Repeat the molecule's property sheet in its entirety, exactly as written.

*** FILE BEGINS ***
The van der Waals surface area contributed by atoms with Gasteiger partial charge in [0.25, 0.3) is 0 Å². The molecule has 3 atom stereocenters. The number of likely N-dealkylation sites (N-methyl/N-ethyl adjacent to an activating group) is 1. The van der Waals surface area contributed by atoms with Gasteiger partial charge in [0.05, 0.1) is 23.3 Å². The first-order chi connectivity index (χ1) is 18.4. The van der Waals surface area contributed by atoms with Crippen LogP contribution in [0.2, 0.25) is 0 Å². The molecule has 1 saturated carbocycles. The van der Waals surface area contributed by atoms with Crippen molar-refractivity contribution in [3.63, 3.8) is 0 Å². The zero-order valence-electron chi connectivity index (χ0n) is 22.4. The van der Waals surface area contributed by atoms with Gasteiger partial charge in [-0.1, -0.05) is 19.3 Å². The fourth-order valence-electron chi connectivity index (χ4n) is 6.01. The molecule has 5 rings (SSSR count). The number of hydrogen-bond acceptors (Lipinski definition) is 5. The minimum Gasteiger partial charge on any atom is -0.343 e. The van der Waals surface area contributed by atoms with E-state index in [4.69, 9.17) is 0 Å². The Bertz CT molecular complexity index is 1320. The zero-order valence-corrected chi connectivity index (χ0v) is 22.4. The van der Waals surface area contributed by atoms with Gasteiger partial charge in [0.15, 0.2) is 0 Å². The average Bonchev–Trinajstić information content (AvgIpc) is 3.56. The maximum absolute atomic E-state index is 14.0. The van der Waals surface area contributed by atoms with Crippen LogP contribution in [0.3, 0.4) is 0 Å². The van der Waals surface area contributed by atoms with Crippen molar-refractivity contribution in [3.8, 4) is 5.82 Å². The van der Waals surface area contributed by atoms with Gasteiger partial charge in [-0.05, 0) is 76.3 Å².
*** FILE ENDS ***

The van der Waals surface area contributed by atoms with Gasteiger partial charge in [0.25, 0.3) is 0 Å². The molecule has 3 atom stereocenters. The number of likely N-dealkylation sites (N-methyl/N-ethyl adjacent to an activating group) is 1. The van der Waals surface area contributed by atoms with Gasteiger partial charge in [0.05, 0.1) is 23.3 Å². The first-order chi connectivity index (χ1) is 18.4. The van der Waals surface area contributed by atoms with Crippen LogP contribution in [0.2, 0.25) is 0 Å². The molecule has 1 saturated carbocycles. The van der Waals surface area contributed by atoms with Crippen molar-refractivity contribution in [3.63, 3.8) is 0 Å². The zero-order valence-electron chi connectivity index (χ0n) is 22.4. The van der Waals surface area contributed by atoms with Gasteiger partial charge in [-0.1, -0.05) is 19.3 Å². The fourth-order valence-electron chi connectivity index (χ4n) is 6.01. The molecule has 5 rings (SSSR count). The number of hydrogen-bond acceptors (Lipinski definition) is 5. The minimum Gasteiger partial charge on any atom is -0.343 e. The van der Waals surface area contributed by atoms with E-state index in [4.69, 9.17) is 0 Å². The Bertz CT molecular complexity index is 1320. The zero-order valence-corrected chi connectivity index (χ0v) is 22.4. The van der Waals surface area contributed by atoms with Gasteiger partial charge in [0.15, 0.2) is 0 Å². The average Bonchev–Trinajstić information content (AvgIpc) is 3.56. The maximum absolute atomic E-state index is 14.0. The van der Waals surface area contributed by atoms with Crippen LogP contribution in [0.3, 0.4) is 0 Å². The van der Waals surface area contributed by atoms with Crippen molar-refractivity contribution in [3.8, 4) is 5.82 Å². The van der Waals surface area contributed by atoms with Gasteiger partial charge in [-0.05, 0) is 76.3 Å².